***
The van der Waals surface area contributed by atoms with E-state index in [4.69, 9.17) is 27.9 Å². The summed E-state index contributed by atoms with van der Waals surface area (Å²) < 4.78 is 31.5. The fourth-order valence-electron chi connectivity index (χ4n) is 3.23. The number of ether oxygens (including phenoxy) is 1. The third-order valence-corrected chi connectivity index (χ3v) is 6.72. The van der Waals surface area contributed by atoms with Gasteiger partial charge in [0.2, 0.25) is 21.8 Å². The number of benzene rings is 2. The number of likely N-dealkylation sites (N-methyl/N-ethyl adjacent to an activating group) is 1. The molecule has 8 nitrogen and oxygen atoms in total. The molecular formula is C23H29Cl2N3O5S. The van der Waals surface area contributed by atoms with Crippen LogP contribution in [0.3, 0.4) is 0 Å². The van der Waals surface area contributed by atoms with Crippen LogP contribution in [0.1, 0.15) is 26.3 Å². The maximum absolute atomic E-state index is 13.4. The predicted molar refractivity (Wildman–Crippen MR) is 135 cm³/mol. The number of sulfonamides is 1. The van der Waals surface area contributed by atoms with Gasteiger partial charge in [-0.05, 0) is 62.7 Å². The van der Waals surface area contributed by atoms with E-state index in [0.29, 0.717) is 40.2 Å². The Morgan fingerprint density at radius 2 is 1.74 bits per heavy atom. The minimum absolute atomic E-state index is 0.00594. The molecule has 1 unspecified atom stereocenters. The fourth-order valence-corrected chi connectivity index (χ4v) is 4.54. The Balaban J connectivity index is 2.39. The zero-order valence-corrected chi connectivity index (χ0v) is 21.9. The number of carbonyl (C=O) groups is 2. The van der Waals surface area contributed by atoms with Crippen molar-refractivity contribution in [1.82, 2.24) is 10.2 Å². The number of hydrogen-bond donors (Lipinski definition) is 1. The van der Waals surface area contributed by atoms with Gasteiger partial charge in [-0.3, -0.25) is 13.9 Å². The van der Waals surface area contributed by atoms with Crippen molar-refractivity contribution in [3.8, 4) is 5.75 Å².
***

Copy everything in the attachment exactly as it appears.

The van der Waals surface area contributed by atoms with E-state index in [4.69, 9.17) is 27.9 Å². The summed E-state index contributed by atoms with van der Waals surface area (Å²) < 4.78 is 31.5. The fourth-order valence-electron chi connectivity index (χ4n) is 3.23. The number of ether oxygens (including phenoxy) is 1. The third-order valence-corrected chi connectivity index (χ3v) is 6.72. The van der Waals surface area contributed by atoms with Gasteiger partial charge in [0.2, 0.25) is 21.8 Å². The number of benzene rings is 2. The number of likely N-dealkylation sites (N-methyl/N-ethyl adjacent to an activating group) is 1. The molecule has 8 nitrogen and oxygen atoms in total. The molecular formula is C23H29Cl2N3O5S. The van der Waals surface area contributed by atoms with Crippen LogP contribution in [0.3, 0.4) is 0 Å². The van der Waals surface area contributed by atoms with Crippen LogP contribution in [0.1, 0.15) is 26.3 Å². The maximum absolute atomic E-state index is 13.4. The predicted molar refractivity (Wildman–Crippen MR) is 135 cm³/mol. The number of sulfonamides is 1. The van der Waals surface area contributed by atoms with Gasteiger partial charge in [-0.05, 0) is 62.7 Å². The van der Waals surface area contributed by atoms with E-state index in [0.29, 0.717) is 40.2 Å². The Morgan fingerprint density at radius 2 is 1.74 bits per heavy atom. The minimum absolute atomic E-state index is 0.00594. The molecule has 1 unspecified atom stereocenters. The fourth-order valence-corrected chi connectivity index (χ4v) is 4.54. The Balaban J connectivity index is 2.39. The zero-order valence-corrected chi connectivity index (χ0v) is 21.9. The number of carbonyl (C=O) groups is 2. The van der Waals surface area contributed by atoms with Crippen molar-refractivity contribution in [1.82, 2.24) is 10.2 Å². The number of hydrogen-bond donors (Lipinski definition) is 1. The van der Waals surface area contributed by atoms with Gasteiger partial charge in [-0.3, -0.25) is 13.9 Å². The van der Waals surface area contributed by atoms with Crippen molar-refractivity contribution in [3.8, 4) is 5.75 Å².